Variations in Mid-Continent Rift magma volumes consistent with microplate evolution


Corresponding author: M. Merino, Department of Earth and Planetary Sciences, Northwestern University, Evanston, IL 60208, USA. (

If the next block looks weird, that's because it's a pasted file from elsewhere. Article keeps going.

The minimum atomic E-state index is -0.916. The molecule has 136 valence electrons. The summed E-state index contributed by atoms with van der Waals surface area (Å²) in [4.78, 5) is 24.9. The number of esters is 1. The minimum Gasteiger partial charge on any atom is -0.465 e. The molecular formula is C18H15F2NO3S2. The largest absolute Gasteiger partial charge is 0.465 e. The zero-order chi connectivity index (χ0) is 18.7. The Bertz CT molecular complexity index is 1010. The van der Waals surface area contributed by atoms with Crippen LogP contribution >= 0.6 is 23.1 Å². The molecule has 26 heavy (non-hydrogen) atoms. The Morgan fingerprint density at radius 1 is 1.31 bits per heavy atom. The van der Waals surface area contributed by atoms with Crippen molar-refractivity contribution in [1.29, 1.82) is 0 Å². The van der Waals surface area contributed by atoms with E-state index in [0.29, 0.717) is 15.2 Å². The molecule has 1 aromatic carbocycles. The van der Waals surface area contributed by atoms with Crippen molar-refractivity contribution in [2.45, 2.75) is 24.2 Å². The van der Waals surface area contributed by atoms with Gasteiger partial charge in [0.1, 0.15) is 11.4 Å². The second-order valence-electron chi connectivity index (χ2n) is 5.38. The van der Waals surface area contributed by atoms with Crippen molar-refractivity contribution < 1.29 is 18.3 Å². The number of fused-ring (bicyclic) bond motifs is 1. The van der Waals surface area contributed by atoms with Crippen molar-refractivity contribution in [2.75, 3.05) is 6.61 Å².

[1] Modeling of gravity data along the ~1.1 Ga failed Mid-Continent Rift System shows systematic patterns in magma volume between and along the rift's two arms. The volume of magma increases towards the Lake Superior region, consistent with magma flowing away from a hotspot source there. The west arm experienced significantly more magmatism. These patterns are consistent with a model in which the two rift arms acted as boundaries of a microplate. The volume of magma along the west arm increases with distance from the Euler pole, indicating that it acted essentially as a spreading ridge, whereas the much smaller magma volumes along the east arm are consistent with its acting as a leaky transform. This view of the rift system's evolution is compatible with the rift being part of an evolving plate boundary system rather than an isolated episode of midplate volcanism.